Privacy and Diversity Office
January 2014
Meetings and Trainings
continued…
 Insure accessibility for PowerPoint presentations.
 Describe slides during the presentation.
 Provide Word and PDF documents in advance.
 One size does not fit all.
Privacy and Diversity Office
January 2014
Remember this…
 Do your part to dispel myths and stereotypes. Speak out
when you hear others talk negatively about people with
disabilities.
 Encourage participation of people with disabilities in social,
community and workplace events by making sure that the
meeting or event sites are accessible.
 Do not assume a person cannot perform a certain task. With
the right accommodations and support, a person with a
disability can be very productive.
 People with disabilities are individuals with families, jobs,
hobbies, likes and dislikes, and problems and joys. While the
disability is an integral part of who they are, it alone does not
define them. Treat them as individuals.
Privacy and Diversity Office
January 2014
Credits and Closing Thoughts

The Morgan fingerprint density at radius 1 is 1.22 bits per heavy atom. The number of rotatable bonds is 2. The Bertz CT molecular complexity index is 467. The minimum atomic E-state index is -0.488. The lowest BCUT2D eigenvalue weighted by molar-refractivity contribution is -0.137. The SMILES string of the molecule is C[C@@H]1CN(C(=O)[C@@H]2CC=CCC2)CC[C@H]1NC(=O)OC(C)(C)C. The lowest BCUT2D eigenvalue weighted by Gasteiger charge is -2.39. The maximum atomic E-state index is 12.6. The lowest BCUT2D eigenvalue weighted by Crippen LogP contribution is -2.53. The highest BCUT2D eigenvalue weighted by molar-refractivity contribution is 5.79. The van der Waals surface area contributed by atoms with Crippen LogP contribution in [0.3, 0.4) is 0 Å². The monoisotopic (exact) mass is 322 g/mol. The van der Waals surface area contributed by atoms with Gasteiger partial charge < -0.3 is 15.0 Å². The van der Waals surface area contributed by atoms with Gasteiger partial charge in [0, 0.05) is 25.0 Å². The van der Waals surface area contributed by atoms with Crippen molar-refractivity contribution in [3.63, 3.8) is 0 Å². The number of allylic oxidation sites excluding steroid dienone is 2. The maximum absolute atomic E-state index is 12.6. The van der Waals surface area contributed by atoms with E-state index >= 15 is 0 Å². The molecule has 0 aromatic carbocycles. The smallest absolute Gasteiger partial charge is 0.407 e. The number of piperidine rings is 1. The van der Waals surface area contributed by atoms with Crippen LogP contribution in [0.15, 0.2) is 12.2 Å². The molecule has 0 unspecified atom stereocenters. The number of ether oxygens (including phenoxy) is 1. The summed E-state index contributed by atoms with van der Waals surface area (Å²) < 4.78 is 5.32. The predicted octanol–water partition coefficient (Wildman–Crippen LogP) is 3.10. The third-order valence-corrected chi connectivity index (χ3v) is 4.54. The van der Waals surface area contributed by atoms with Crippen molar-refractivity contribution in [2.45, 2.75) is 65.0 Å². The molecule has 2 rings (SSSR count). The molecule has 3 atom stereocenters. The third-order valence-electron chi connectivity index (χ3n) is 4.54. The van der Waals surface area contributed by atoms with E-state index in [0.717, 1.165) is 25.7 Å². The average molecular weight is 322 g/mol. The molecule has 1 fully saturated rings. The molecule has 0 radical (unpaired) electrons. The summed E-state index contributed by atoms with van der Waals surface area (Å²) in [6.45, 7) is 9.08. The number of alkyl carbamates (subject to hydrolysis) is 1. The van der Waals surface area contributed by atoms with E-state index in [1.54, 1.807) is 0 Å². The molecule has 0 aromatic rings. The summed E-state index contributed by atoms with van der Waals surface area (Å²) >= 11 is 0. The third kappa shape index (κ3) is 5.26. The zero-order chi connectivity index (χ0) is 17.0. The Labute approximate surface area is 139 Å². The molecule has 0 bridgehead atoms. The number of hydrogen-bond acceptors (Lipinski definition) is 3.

 AbilityOne Program: The largest source of employment for people
who are blind or have other severe disabilities in the United States.
www.AbilityOne.org
 Job Accommodation Network: The leading source of free, expert,
and confidential guidance on workplace accommodations and
disability employment issues. Visit www.askjan.org or call JAN at
800-526-7234 (Voice) or 877-781-9403 (TTY).
 U.S. Department of Labor – Office of Disability Employment
Policy (ODEP): Promotes a world in which people with disabilities
have unlimited employment opportunities. www.dol.gov/odep/
 United Spinal Association – Disability Etiquette Guide.
www.unitedspinal.org
Privacy and Diversity Office
January 2014